Minnesota heavyweight Scott LeDoux, who died in 2011, once fought Muhammad Ali in a five-round exhibition in Chicago. The fight was a benefit for the Chicago Children’s Institute for Development Disabilities, but LeDoux said there was more at stake than an exhibition sparring match.
LeDoux told former Star Tribune reporter Paul Levy in the just-released book “The Fighting Frenchman” that by agreeing to the exhibition Ali promised a title bout against LeDoux within six months. Ali had told a Chicago TV station that if LeDoux looked good in the exhibition, the two would fight for the title.
One problem: Ali was already signed to fight Leon Spinks after the exhibition, and in a major upset, the youthful Spinks scored a split-decision victory over Ali. It was the first time Ali had lost his title in the ring.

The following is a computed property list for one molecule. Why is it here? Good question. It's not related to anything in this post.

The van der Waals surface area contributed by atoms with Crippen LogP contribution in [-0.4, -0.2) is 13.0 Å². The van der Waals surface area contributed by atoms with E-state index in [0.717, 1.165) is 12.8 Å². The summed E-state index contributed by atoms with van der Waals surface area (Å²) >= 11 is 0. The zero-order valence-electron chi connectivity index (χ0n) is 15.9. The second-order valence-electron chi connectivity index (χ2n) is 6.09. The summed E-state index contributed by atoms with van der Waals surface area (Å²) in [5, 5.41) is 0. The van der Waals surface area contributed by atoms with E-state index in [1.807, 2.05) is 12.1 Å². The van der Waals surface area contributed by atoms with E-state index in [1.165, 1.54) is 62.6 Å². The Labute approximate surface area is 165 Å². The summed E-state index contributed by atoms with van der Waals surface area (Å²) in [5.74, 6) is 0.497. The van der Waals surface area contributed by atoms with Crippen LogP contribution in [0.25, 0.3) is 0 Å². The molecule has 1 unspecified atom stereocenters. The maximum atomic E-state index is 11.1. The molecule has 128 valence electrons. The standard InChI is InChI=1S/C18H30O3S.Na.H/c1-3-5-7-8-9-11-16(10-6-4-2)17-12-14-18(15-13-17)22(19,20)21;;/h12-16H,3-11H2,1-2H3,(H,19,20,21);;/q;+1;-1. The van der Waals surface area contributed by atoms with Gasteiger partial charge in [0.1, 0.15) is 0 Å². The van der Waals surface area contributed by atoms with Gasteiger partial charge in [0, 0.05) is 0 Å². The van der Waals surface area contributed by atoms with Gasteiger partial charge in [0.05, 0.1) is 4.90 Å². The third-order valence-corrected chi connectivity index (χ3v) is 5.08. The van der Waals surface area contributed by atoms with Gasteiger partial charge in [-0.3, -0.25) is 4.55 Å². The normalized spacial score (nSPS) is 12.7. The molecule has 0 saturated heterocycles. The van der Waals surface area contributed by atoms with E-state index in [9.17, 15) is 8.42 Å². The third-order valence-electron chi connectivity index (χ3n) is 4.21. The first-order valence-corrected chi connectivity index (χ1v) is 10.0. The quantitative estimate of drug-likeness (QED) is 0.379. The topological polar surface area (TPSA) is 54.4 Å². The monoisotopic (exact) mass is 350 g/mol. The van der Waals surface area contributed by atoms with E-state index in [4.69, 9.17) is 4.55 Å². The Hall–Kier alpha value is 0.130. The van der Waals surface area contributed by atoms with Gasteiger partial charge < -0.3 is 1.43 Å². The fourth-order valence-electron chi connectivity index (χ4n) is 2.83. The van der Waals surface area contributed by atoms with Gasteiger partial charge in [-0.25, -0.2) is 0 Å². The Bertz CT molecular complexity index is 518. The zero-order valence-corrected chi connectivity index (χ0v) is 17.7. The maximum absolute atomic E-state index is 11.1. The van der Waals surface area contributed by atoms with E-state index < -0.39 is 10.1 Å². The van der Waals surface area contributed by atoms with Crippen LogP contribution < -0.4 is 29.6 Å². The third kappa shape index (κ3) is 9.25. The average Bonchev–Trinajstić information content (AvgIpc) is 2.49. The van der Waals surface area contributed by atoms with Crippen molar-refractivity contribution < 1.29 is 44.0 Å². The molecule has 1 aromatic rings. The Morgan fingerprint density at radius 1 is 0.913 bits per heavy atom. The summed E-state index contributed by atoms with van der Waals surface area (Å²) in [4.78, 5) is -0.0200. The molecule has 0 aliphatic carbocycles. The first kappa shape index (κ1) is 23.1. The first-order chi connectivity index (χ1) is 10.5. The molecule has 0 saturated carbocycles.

“When Ali lost to Leon, I lost my title shot,” LeDoux said.
LeDoux had predicted Ali would struggle against Spinks based on the five-round exhibition, which took place on Dec. 5, 1977.
“In the first round, I hit him right in the chin,” LeDoux told Levy. “That should never have happened. I would never have been able to hit Ali in his prime.”
What LeDoux got out of the exhibition was the start of a long, close relationship with Ali, according to Levy. Ali hosted LeDoux and his trainer, Papa Joe Daszkiewicz, at Ali’s California mansion, where the three often watched movies together.
“He always had fun with me,” LeDoux said “Every time he’d see me, he’d starting talking trash, then give me a hug and say, ‘I love you brother.’ ”
Of Ali’s boxing skill, LeDoux said in the book: “He’s still The Greatest, maybe the greatest who ever lived. … Guys like Ali have it every night. Guys like me have it once or twice in a career.”